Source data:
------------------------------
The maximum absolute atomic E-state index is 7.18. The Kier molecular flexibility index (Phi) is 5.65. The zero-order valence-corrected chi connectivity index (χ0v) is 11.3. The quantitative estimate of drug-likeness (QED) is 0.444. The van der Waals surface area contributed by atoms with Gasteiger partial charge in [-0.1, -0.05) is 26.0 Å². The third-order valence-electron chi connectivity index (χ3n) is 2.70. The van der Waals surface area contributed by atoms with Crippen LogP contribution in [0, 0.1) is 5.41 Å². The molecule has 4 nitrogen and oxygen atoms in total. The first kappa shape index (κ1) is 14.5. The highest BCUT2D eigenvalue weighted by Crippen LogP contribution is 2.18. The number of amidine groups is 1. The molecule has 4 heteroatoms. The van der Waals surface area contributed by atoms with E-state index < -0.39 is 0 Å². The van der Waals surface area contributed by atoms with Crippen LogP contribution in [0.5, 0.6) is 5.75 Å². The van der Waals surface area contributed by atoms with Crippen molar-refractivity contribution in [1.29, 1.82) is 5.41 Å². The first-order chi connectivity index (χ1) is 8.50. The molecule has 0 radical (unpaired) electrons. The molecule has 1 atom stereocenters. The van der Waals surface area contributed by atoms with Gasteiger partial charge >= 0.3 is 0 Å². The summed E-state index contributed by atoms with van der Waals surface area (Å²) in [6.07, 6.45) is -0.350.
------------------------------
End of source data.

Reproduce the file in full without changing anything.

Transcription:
The maximum absolute atomic E-state index is 7.18. The Kier molecular flexibility index (Phi) is 5.65. The zero-order valence-corrected chi connectivity index (χ0v) is 11.3. The quantitative estimate of drug-likeness (QED) is 0.444. The van der Waals surface area contributed by atoms with Gasteiger partial charge in [-0.1, -0.05) is 26.0 Å². The third-order valence-electron chi connectivity index (χ3n) is 2.70. The van der Waals surface area contributed by atoms with Crippen LogP contribution in [0, 0.1) is 5.41 Å². The molecule has 4 nitrogen and oxygen atoms in total. The first kappa shape index (κ1) is 14.5. The highest BCUT2D eigenvalue weighted by Crippen LogP contribution is 2.18. The number of amidine groups is 1. The molecule has 4 heteroatoms. The van der Waals surface area contributed by atoms with E-state index < -0.39 is 0 Å². The van der Waals surface area contributed by atoms with Crippen LogP contribution in [0.5, 0.6) is 5.75 Å². The van der Waals surface area contributed by atoms with Crippen molar-refractivity contribution in [1.29, 1.82) is 5.41 Å². The first-order chi connectivity index (χ1) is 8.50. The molecule has 0 radical (unpaired) electrons. The molecule has 1 atom stereocenters. The van der Waals surface area contributed by atoms with Gasteiger partial charge >= 0.3 is 0 Å². The summed E-state index contributed by atoms with van der Waals surface area (Å²) in [6.07, 6.45) is -0.350.